I'm like everybody else - fragments of songs, words and tunes, pass continually through my mind. Sometimes I recognise them, sometimes not. Perhaps they are very old, as old as the species; perhaps not. It's hard to say. They might be from some kid's show I used to see when my boys were little and I still lived with them. If they become too insistent, and if I can find the song among the cds, I'll play it as a way of laying the ghost. Or not - given air, it may persist past distraction. There's a bird on the witch's spike at the top of the spire: like a bird on a wire ... under louring skies. Should that be lowering. Flying the black flag of himself. In the grey light of dawn, when the frogs are just quieting and the koels, the currawongs or some other corvid begin to make their exploratory morning calls, I'm liable to host lines of verse, not random, not unknown: Desolate is the crow's puckered cry, I'll think. As an old woman's mouth / When the eyelids have finished / And the hills continue ... Lines can come unbidden at any hour; or are they bidden, or biddable? Why am I subject to these invasions? A lifetime of listening, yes, of reading; but still. As the dull gunshot and its after-râle / Among conifers, in rainy twilight. Since I have been reading Colin Tudge's The Secret Life of Trees, they, the trees, look different to me. Look differently at me. Xylem and phloem, I say to myself, when I see their beautiful variety growing around the oval of the local park. Chlorophyll. Stomata. What is the music of trees? Sentient, surely; but not. Or are they? Silent? No. Unless the wind is. He speaks of meeting trees. Sometimes, not often, he gets their names wrong: I only know this when he's writing about the Aotearoans. This afternoon, at NV, lunching with a friend, I had the rare luxury of saying out loud the words in my head: To want nothing is / The only possible freedom ... And then the next bit, that reduces me almost to tears, which I don't shed, but tears anyway: But I prefer to think of / An afternoon spent drinking rum and cloves / In a little bar, just after the rain had started, in another time / Before we began to die ... It doesn't matter, but those lines always return me to the Queens Ferry in Vulcan Lane, Auckland, which I think they are about. And that in turn sends me back to when I was so much younger, younger than today, and I might or might not have drunk, not rum and cloves, but beer, in the same pub. Or the one next door, whose name I can't now remember: ... the taste of boredom on the tongue / Easily dissolving, and the lights coming on - / With what company? I forget ... And so it goes, day by day, hour by hour, moment by moment, a song in the head, a fragment of a poem always at the lip of speech. This Buick's a Century, '73 like you / Some strange religion ... Or: The voice I hear this passing night was heard / In ancient days by emperor and clown ... Or: Where is there an end of it, the soundless wailing ... And:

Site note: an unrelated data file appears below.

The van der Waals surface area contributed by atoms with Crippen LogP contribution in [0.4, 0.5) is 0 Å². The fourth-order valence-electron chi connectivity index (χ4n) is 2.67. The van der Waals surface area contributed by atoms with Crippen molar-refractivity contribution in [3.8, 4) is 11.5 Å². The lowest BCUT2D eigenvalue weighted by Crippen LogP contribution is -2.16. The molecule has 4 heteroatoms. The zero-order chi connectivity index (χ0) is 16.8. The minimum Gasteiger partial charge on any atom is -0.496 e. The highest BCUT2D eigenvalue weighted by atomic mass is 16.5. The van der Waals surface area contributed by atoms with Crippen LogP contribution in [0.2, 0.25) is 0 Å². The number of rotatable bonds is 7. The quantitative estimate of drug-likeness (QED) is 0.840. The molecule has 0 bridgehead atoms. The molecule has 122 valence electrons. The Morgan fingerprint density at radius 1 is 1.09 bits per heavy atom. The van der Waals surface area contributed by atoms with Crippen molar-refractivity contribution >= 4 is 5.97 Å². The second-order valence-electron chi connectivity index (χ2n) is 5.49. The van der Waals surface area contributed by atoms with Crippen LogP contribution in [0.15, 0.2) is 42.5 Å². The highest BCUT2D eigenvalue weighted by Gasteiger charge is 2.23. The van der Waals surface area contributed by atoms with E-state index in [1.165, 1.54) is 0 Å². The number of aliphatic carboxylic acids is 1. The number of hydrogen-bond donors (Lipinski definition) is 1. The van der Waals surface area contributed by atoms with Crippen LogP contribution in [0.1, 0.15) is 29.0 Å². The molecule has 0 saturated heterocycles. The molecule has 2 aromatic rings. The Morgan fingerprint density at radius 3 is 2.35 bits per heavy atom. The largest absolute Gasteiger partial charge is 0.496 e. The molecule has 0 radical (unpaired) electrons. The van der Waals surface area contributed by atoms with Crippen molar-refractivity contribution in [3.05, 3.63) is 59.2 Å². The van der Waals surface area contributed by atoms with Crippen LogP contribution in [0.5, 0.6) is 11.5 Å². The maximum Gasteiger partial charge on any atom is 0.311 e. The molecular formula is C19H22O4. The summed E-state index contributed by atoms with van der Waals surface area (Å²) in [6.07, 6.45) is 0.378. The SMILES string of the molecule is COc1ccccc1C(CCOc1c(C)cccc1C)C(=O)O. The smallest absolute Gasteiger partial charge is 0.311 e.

The art really is in isolating yourself and letting as few things into your head as possible. To only admit those things into your head that come from a direction where no one else ever looks. That is the difficult thing.